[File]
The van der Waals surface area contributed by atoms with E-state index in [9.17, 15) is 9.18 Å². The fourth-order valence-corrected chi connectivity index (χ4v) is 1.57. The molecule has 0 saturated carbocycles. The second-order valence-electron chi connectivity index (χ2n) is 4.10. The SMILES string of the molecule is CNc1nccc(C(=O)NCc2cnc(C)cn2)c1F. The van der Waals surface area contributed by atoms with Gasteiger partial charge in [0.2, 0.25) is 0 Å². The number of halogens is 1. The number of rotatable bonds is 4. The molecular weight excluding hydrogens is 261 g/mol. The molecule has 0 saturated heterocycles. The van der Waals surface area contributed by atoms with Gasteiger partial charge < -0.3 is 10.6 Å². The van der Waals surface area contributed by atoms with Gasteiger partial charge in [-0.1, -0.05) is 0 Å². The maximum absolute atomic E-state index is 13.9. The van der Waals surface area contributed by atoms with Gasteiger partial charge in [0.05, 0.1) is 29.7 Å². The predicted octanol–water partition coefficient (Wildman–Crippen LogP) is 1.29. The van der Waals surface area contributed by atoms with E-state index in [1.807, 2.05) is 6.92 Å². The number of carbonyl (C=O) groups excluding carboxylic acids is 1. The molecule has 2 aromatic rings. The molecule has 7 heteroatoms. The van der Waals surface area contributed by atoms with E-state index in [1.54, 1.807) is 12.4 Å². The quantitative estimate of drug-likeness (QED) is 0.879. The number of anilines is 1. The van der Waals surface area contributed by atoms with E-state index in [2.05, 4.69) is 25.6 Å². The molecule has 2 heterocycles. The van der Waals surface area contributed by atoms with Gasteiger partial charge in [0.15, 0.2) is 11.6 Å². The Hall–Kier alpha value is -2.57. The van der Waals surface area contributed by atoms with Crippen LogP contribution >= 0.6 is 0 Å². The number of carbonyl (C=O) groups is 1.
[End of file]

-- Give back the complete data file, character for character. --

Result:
The van der Waals surface area contributed by atoms with E-state index in [9.17, 15) is 9.18 Å². The fourth-order valence-corrected chi connectivity index (χ4v) is 1.57. The molecule has 0 saturated carbocycles. The second-order valence-electron chi connectivity index (χ2n) is 4.10. The SMILES string of the molecule is CNc1nccc(C(=O)NCc2cnc(C)cn2)c1F. The van der Waals surface area contributed by atoms with Gasteiger partial charge in [0.2, 0.25) is 0 Å². The number of halogens is 1. The number of rotatable bonds is 4. The molecular weight excluding hydrogens is 261 g/mol. The molecule has 0 saturated heterocycles. The van der Waals surface area contributed by atoms with Gasteiger partial charge < -0.3 is 10.6 Å². The van der Waals surface area contributed by atoms with Gasteiger partial charge in [-0.1, -0.05) is 0 Å². The maximum absolute atomic E-state index is 13.9. The van der Waals surface area contributed by atoms with Gasteiger partial charge in [0.05, 0.1) is 29.7 Å². The predicted octanol–water partition coefficient (Wildman–Crippen LogP) is 1.29. The van der Waals surface area contributed by atoms with E-state index in [1.807, 2.05) is 6.92 Å². The number of carbonyl (C=O) groups excluding carboxylic acids is 1. The molecule has 2 aromatic rings. The molecule has 7 heteroatoms. The van der Waals surface area contributed by atoms with E-state index in [1.54, 1.807) is 12.4 Å². The quantitative estimate of drug-likeness (QED) is 0.879. The number of anilines is 1. The van der Waals surface area contributed by atoms with E-state index in [2.05, 4.69) is 25.6 Å². The molecule has 2 heterocycles. The van der Waals surface area contributed by atoms with Gasteiger partial charge in [0.15, 0.2) is 11.6 Å². The Hall–Kier alpha value is -2.57. The van der Waals surface area contributed by atoms with Crippen LogP contribution >= 0.6 is 0 Å². The number of carbonyl (C=O) groups is 1.